Creative word use, politicians, natural laws


In a recent post, “Get your new words while they’re hot,” we looked at neologisms that have appeared in these pages. Read on for more along those lines.

Back in March of this year Bill the Mathematician sent me to the “Church For Christ” site, which quoted Sarah Palin’s now-famous remark:

“We need to take this opportunity to talk about Jesus and rebute these lies and show people they cannot simply seek the truth, but how they can find the true Christ in the Bible.”

Bill the M. speculates that she wanted say “refute.” Or “rebut,” maybe even “rebuke.” But all you have to do is consult The Intelligent Politician’s Practical Handbook, Chapter 3, “Lexical legerdemain” (by yours truly, still in draft) to find the real answer. “Rebute” is a portmanteau expression including all the senses Bill suggested plus, most importantly, “reboot.” But Palin prefers to deliver “reboot,” for reasons that remain obscure, with a Brit accent. The idea is that, if you reboot a lie (roughly “re-beaut”), it’ll come out somehow better—more effective, at least, if not actually veridical.

Of course Sarah Palin has coined other fine neologisms. “Refudiate,” for one, has yet to fade from the popular consciousness. And, however much lexicographers remain reluctant to enshrine the word in official dictionaries, they do admire it, in one case going so far as to designate it “Word of the Year.”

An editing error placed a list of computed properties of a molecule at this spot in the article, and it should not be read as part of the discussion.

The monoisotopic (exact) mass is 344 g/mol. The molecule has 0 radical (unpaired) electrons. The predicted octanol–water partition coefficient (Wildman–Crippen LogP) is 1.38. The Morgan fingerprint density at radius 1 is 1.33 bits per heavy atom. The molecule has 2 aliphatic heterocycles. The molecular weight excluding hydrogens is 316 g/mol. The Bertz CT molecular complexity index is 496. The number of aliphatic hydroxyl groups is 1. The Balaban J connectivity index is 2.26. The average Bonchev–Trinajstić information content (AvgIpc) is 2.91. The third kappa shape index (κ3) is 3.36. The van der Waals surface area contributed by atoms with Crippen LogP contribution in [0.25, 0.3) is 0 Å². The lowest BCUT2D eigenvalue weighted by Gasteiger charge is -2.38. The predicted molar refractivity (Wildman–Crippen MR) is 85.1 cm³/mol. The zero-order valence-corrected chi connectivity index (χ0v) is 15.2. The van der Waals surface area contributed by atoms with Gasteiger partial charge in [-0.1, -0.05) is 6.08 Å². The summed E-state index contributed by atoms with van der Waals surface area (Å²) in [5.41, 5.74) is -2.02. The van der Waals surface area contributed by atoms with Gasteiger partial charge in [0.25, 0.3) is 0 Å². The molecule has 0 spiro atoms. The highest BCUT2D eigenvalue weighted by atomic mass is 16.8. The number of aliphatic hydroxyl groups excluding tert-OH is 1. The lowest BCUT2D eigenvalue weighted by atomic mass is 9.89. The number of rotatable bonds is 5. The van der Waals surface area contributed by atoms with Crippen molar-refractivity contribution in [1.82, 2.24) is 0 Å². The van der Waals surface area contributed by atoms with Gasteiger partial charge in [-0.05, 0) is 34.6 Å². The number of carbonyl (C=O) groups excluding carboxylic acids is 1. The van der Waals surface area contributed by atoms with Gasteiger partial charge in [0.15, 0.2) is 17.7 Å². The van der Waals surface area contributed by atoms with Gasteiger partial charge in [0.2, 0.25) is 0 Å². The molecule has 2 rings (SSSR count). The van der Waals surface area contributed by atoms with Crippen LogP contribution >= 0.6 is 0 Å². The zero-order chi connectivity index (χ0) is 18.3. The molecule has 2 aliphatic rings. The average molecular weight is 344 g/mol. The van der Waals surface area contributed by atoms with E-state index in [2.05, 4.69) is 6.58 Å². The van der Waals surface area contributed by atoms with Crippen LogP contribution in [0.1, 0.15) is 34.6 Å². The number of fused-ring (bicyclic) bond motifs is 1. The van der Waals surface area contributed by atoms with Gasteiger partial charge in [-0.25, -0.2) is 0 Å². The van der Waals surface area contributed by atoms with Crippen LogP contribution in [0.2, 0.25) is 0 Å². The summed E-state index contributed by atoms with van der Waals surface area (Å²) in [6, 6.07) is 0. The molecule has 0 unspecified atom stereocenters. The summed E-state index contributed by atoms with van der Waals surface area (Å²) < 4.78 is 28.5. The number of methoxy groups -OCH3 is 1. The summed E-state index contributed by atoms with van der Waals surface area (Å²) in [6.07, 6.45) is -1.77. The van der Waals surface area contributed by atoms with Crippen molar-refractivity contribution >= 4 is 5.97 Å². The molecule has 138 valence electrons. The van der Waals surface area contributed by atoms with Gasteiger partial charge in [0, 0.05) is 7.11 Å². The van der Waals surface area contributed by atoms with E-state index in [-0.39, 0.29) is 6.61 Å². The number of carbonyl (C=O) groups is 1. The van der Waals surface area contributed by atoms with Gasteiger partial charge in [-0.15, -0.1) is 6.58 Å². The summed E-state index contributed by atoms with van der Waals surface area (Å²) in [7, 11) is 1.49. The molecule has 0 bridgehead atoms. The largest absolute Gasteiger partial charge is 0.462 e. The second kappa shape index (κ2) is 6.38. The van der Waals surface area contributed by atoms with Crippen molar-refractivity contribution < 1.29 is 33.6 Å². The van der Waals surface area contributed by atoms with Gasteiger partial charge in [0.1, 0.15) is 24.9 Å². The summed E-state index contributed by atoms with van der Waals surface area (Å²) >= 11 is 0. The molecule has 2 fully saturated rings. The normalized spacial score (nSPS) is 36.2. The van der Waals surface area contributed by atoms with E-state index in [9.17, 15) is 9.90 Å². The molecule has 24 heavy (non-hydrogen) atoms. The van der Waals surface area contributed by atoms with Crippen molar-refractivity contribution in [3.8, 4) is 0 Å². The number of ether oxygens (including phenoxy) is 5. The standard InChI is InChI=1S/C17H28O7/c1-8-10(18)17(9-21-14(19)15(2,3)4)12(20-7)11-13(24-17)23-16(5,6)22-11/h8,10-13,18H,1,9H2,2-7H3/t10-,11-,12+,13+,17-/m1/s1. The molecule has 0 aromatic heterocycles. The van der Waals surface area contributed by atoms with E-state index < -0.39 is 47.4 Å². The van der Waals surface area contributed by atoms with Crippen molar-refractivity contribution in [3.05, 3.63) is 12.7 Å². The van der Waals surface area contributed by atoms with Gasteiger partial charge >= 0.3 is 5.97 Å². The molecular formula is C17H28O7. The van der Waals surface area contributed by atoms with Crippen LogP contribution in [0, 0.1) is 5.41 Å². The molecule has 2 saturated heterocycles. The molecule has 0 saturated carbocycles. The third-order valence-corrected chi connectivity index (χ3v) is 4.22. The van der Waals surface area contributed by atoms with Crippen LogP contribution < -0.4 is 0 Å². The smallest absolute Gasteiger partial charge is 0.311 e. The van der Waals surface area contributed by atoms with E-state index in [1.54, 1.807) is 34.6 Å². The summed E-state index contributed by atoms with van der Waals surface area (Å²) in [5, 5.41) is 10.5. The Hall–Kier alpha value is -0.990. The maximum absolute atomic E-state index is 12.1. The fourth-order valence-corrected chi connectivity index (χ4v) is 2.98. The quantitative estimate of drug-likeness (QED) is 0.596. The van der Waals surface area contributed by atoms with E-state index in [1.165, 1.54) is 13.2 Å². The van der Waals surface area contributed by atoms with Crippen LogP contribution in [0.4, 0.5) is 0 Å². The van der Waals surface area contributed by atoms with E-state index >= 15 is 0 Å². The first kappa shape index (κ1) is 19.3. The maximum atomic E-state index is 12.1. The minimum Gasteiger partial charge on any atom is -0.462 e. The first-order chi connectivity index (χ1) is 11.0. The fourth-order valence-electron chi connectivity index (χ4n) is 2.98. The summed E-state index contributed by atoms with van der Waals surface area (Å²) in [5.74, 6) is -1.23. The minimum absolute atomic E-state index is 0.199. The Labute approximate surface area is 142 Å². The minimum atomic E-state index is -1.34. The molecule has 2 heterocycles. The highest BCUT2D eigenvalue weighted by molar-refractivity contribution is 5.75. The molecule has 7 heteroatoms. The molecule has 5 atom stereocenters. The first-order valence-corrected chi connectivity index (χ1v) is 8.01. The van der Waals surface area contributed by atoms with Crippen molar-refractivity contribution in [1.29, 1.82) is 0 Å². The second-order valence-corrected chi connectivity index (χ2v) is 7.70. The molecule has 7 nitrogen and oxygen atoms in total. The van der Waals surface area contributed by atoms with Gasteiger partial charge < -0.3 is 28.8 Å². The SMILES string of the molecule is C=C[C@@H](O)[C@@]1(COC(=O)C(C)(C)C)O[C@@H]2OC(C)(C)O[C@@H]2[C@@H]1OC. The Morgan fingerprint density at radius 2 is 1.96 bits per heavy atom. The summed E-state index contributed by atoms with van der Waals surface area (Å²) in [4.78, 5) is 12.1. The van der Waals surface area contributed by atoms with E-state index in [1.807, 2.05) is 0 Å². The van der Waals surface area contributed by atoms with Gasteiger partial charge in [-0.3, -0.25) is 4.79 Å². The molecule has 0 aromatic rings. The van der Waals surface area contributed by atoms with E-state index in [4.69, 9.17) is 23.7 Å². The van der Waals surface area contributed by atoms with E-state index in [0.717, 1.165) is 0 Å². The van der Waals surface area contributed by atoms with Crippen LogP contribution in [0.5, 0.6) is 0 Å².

‘The new Chambers Dictionary includes “freegan” and “geek chic,” and Merriam-Webster has recently added “staycation.” Not that lexicographers will include any word that swims into their ken: so far they’ve drawn the line at “refudiate,” though the editors of the Oxford American chose it for their 2010 Word of the Year.’

— from “When a Dictionary Could Outrage,” by Geoffrey Nunberg (NY Times, 23 September 2011.)

Anyway, the important thing for me to take away from all this is an item for The Intelligent Politician’s Practical Handbook, Chapter 7, “Riffing reality”:

If you rebute (reboot/re-beaut) a lie, it can come out better. That is to say, whether or not the rebuted version is true, strictly speaking, it may at least be more effective.

Here’s a related article: “In praise of urban dictionaries,”  (The Guardian, 21 April 2011) “Once scholars agonised for years over additions to language. Now, online dictionaries enable instant updates…”